Mommy and Conner, while Conner is sleeping, sitting on couch

Strategies to Get in On Cloth Diapering for Cheap

There is definitely an initial investment with cloth diapers (an investment that will pay you back and then some). So how can you take a minimal financial hit in the beginning and start reaping the savings more quickly?

  • Buy Used: Yes, you can buy used cloth diapers! People sell them on Mommy Facebook groups and elsewhere. You can bleach and/or strip them so that you feel more comfortable using them on your own baby (and some moms who thought they wanted to cloth diaper but didn't get into it have practically new ones to sell).
  • Cloth Diaper Co-Ops: Apparently there are cloth diaper Co-Ops where you can get steep discounts by buying bulk with a group.
  • Put it on your Baby Registry: Filling out a baby registry? Be sure to include cloth diapers on it. Some registries even allow you to asterisk beside the items that are a priority for you so people may be more likely to purchase them.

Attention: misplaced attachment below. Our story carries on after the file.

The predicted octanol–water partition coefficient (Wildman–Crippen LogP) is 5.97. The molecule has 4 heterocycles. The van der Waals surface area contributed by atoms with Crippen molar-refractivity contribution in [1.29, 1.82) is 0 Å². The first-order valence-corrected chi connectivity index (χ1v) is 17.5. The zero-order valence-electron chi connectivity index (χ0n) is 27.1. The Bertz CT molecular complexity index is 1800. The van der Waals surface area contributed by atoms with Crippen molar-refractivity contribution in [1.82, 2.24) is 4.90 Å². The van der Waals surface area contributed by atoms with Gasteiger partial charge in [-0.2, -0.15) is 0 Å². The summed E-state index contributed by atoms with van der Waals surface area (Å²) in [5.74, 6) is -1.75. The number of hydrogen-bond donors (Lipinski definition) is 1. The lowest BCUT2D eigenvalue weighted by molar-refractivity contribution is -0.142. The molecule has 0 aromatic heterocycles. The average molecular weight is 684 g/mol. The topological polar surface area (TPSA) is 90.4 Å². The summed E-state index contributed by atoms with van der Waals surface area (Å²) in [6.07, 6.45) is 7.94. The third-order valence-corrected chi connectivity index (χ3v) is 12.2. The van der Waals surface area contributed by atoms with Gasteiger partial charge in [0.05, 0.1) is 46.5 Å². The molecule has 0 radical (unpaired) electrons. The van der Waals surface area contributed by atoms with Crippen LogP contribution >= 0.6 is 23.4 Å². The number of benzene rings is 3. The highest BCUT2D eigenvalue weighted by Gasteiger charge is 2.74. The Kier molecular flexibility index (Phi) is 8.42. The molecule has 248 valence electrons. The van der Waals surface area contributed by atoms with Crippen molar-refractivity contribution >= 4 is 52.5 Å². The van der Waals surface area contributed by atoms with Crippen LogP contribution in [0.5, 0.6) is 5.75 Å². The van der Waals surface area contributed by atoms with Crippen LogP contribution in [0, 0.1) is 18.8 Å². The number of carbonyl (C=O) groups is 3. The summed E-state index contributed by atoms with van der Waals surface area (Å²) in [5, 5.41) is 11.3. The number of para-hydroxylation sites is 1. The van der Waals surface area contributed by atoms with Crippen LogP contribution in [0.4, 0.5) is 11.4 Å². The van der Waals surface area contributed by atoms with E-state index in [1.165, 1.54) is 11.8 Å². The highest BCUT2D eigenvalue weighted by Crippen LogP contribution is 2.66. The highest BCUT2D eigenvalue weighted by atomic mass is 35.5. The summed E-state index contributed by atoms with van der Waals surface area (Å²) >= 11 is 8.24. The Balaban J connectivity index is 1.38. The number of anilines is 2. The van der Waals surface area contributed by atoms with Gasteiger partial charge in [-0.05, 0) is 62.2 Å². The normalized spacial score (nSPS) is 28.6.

• Use Gift Cards: Earn gift cards by searching the internet, use gift cards received at birthdays and the holidays, sign up for the Amazon.com Visa Card to get their $50 gift card…there are lots of ways to get gift cards and then use them to slowly build up your stash.

To be honest, I'm not just cloth diapering to save money. I love the idea of not having to run out to the store when we are out of diapers or wipes. I love being a bit more resourceful and doing something to make our household more sustainable. And of course, yes, the money savings is the cherry on top.

I'm not just cloth diapering to save money. I love the idea of not having to run out to the store when we are out of diapers or wipes. Click To Tweet

Do you cloth diaper? Would you consider it? 

Baby Money + Prep Posts You Want to Check Out:

My Freezer Cooking Day (for Baby + Beyond)
The More-than-Turnip-Sized Financial Digits

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Amanda L. Grossman is a Certified Financial Education Instructor, Plutus Foundation Grant Recipient, and founder of Frugal Confessions. Over the last 10 years, her money work helping people with how to save money and how to manage money has been featured in Kiplinger, Washington Post, U.S. News & World Report, Business Insider, LifeHacker, Woman's World, Woman's Day, ABC 13 Houston, Keybank, and more. Read more here.